Last updated on September 13th, 2019 at 09:10 am.
Wherever you live in the world, it is likely you have heard of the Alhambra in Granada. The only Muslim palace to survive from the Middle Ages, it was originally Al Qal’a al-Hamra which means ‘the red fort’ hardly an inspiring description for such an amazing building.
The Alhambra has had an incredible history. It is believed that it began its life as a citadel in the ninth century. Additions, demolitions and refurbishments continued right through until the mid-fifteenth century. It has been used both as a fortress and a palace. It has found itself abandoned and revered, inhabited by royalty and by gypsies. The symbol of medieval enlightenment and repression.
There is perhaps no definitive agreement about some periods in its history. Much remains a mystery and there are nearly as many myths surrounding it as facts. As Christians and Muslims struggled for power, important documents were lost and destroyed and stories invented to fill in the omissions. Some of these are real flights of fancy. For example, legend has it that the Hall of the Two Sisters owes its name to when two sisters were imprisoned and died of desire on seeing a couple of lovers in a nearby garden.
Light and water
It is an awe-inspiring building. Perhaps for the detail and certainly for the way in which the light is managed that rises and sets around it. It is a photographer’s dream of a subject. The views are amazing too. Situated on a hillside in Granada the builders were careful to make sure that the surrounding area was captured spectacularly from the carefully positioned and angled windows.
Water as well as sunlight is a key element. The River Darro was diverted in order to supply the main fountains and water features around the building. It was a great engineering feet at the time and did not just contribute visually but practically too. Water is used to particularly good affect in the Court of the Myrtles and the Court of the Lions. The use of shade and water was designed to keep the courtyards cool. It is evidence of just how much the Arabs did bring in terms of geometry, culture and imagination.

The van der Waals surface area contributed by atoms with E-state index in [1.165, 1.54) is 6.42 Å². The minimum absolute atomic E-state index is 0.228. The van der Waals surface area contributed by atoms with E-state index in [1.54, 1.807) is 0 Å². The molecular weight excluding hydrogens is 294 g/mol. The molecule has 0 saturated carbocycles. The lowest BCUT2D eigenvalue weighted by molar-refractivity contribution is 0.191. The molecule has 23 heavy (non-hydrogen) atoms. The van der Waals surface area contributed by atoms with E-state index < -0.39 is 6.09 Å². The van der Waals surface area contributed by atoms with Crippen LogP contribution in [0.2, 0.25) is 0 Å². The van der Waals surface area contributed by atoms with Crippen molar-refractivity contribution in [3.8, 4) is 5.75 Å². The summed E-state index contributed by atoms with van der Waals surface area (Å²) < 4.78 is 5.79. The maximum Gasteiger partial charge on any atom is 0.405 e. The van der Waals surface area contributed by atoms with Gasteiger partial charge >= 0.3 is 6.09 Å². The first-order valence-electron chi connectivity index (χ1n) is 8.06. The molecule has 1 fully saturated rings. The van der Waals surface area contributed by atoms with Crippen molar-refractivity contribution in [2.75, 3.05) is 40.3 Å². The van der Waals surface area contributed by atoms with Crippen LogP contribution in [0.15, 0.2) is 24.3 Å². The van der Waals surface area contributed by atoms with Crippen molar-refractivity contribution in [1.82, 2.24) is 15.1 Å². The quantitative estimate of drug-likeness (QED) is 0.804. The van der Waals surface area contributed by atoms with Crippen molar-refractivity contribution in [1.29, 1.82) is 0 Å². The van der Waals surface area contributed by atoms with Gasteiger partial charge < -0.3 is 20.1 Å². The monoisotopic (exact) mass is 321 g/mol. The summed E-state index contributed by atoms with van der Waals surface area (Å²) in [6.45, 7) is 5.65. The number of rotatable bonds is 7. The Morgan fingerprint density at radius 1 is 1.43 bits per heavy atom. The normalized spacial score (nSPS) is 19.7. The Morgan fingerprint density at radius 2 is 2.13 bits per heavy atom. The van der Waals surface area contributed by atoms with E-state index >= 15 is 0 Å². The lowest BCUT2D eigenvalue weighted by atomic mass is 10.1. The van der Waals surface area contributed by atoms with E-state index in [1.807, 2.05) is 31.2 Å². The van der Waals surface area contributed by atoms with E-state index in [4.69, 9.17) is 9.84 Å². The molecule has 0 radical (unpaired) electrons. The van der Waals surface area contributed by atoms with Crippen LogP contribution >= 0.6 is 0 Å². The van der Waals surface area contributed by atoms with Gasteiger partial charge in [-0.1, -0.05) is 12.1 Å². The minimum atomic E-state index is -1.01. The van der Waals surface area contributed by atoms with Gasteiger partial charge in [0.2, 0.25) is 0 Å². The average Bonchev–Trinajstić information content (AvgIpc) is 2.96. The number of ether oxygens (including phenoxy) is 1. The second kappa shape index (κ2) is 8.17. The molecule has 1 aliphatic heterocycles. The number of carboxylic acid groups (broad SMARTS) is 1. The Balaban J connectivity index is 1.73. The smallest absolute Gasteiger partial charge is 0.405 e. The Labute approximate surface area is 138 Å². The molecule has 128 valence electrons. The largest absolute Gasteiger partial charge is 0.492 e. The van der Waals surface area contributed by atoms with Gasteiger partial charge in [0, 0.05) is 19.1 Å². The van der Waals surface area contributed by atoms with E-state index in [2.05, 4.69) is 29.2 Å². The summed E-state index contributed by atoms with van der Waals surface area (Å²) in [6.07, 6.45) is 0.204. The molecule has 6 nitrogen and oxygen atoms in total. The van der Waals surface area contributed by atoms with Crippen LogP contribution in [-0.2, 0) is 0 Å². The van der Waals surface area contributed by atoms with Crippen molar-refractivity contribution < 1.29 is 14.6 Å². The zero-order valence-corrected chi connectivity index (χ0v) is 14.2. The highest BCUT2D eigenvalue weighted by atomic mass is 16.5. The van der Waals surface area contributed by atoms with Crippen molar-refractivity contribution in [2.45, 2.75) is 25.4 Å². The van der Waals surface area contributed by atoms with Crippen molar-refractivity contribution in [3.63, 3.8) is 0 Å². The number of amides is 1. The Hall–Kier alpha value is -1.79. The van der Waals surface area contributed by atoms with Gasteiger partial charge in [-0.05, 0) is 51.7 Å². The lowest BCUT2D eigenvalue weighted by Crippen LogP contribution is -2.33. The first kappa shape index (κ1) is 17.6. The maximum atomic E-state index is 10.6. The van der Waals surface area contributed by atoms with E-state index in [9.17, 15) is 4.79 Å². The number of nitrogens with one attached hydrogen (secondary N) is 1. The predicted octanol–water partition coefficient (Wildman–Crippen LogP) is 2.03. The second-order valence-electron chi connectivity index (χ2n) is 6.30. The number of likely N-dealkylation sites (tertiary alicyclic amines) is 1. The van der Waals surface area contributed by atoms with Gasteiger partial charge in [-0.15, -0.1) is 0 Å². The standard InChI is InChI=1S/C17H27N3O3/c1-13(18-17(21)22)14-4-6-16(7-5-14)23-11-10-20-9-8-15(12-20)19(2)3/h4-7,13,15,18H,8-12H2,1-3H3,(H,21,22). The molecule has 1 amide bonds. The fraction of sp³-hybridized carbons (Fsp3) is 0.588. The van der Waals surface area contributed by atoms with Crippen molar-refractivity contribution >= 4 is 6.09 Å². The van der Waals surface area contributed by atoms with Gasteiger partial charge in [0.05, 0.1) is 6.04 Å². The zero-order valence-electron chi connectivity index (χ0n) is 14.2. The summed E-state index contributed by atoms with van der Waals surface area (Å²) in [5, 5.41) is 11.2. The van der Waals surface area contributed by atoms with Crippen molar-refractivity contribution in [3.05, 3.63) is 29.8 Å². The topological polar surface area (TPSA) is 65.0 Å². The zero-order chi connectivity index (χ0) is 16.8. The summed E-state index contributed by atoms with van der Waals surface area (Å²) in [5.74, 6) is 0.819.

Taking care of it
The Alhambra hasn’t always enjoyed the amount of protection and respect it now has. Emperor Carlos V was guilty of demolishing a whole wing in order to build the Renaissance palace. The Palacios Nazaríes was even used as a prison at one point and was inhabited by gypsies and homeless people. The building suffered further humiliation at the hands of Napoleon and his forces who looted and damaged it as they retreated from the city.
It was the writer Washington Irving who perhaps really brought the spotlight back onto the Alhambra and highlighted its virtues, if with a little poetic licence. The American author wrote his ‘Tales of the Alhambra’ and the English-speaking world became entranced with his interpretation of the past and present. His writing brought a number of visitors and more authors who chose to use the building as a backdrop to their work.
Its restoration is still a work in progress and some previous attempts to restore it have not always been faithful to its original design. In fact it is likely that those building it never expected it to last so long. The building was put together in a piecemeal fashion and not always the best materials were used. But somehow the superimposition of tile over tile and wall next to wall does not detract from the overall impression that this building together provides.
Visiting the Alhambra
If you can you really must make the effort to visit. It is quite a complex mix of buildings and you can easily find yourself lost. There are three separate sections to navigate:
* The Palacios Nazaríes (Nasrid Palaces)
* The Generalife
* The Alcazaba
It takes a long time to explore and to see the full complex you probably need two or three days at least. Comfortable walking shoes are a must. You can book your tickets before hand and this is strongly advised as it is a popular tourist attraction. Having booked online you can collect your tickets from the booking office at the palace itself.
There are slots available to see the Palacios Nazaríes, as numbers are restricted. You do have to enter within the half hour time slot allocated or miss your turn. There is no restriction on how long you stay. If you can, you would be well-advised to visit the palace at night as well as during the day.
Guides are readily available if you want to be sure to hear the full story but you can also benefit by just concentrating on forming your own impressions and allowing the tremendous views, inside and out, take you in.
It isn’t a fairy tale palace as such and you should approach it with an open mind. Not everyone is as enthusiastic on seeing it. However, if you have the opportunity, you need to visit it yourself, take your time and form your own opinions. You will find yourself lost in discussion about your favourite views, rooms and features for a long time to come.